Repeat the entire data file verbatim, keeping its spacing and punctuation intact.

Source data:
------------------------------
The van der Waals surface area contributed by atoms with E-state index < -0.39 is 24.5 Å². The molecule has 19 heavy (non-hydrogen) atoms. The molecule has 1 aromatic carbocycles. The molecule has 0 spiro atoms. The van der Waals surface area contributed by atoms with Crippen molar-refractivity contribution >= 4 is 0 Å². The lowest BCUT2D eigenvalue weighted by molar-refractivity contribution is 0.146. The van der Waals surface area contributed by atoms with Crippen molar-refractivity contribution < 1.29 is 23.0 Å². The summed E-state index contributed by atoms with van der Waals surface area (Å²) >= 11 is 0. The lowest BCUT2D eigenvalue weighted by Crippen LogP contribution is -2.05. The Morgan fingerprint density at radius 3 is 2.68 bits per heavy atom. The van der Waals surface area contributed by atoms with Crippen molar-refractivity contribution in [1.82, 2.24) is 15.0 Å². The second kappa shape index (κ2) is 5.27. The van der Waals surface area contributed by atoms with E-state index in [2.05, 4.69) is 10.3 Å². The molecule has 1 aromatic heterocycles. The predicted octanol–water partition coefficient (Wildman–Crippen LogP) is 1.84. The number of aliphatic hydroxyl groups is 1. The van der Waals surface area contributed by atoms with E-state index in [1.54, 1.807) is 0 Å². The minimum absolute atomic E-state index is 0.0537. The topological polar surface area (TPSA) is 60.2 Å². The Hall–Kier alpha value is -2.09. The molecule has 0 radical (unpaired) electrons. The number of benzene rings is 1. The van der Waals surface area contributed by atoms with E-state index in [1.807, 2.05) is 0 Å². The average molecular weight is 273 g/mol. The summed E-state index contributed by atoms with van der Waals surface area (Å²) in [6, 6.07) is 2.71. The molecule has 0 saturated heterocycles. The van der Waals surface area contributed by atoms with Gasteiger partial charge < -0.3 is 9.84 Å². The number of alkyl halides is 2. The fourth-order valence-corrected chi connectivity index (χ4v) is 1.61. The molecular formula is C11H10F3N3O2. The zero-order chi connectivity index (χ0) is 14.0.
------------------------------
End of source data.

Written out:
The van der Waals surface area contributed by atoms with E-state index < -0.39 is 24.5 Å². The molecule has 19 heavy (non-hydrogen) atoms. The molecule has 1 aromatic carbocycles. The molecule has 0 spiro atoms. The van der Waals surface area contributed by atoms with Crippen molar-refractivity contribution >= 4 is 0 Å². The lowest BCUT2D eigenvalue weighted by molar-refractivity contribution is 0.146. The van der Waals surface area contributed by atoms with Crippen molar-refractivity contribution < 1.29 is 23.0 Å². The summed E-state index contributed by atoms with van der Waals surface area (Å²) >= 11 is 0. The lowest BCUT2D eigenvalue weighted by Crippen LogP contribution is -2.05. The Morgan fingerprint density at radius 3 is 2.68 bits per heavy atom. The van der Waals surface area contributed by atoms with Crippen molar-refractivity contribution in [1.82, 2.24) is 15.0 Å². The second kappa shape index (κ2) is 5.27. The van der Waals surface area contributed by atoms with E-state index in [2.05, 4.69) is 10.3 Å². The molecule has 1 aromatic heterocycles. The predicted octanol–water partition coefficient (Wildman–Crippen LogP) is 1.84. The number of aliphatic hydroxyl groups is 1. The van der Waals surface area contributed by atoms with E-state index in [1.54, 1.807) is 0 Å². The minimum absolute atomic E-state index is 0.0537. The topological polar surface area (TPSA) is 60.2 Å². The Hall–Kier alpha value is -2.09. The molecule has 0 radical (unpaired) electrons. The number of benzene rings is 1. The van der Waals surface area contributed by atoms with E-state index in [1.807, 2.05) is 0 Å². The average molecular weight is 273 g/mol. The summed E-state index contributed by atoms with van der Waals surface area (Å²) in [6, 6.07) is 2.71. The molecule has 0 saturated heterocycles. The van der Waals surface area contributed by atoms with Gasteiger partial charge < -0.3 is 9.84 Å². The number of alkyl halides is 2. The fourth-order valence-corrected chi connectivity index (χ4v) is 1.61. The molecular formula is C11H10F3N3O2. The zero-order chi connectivity index (χ0) is 14.0.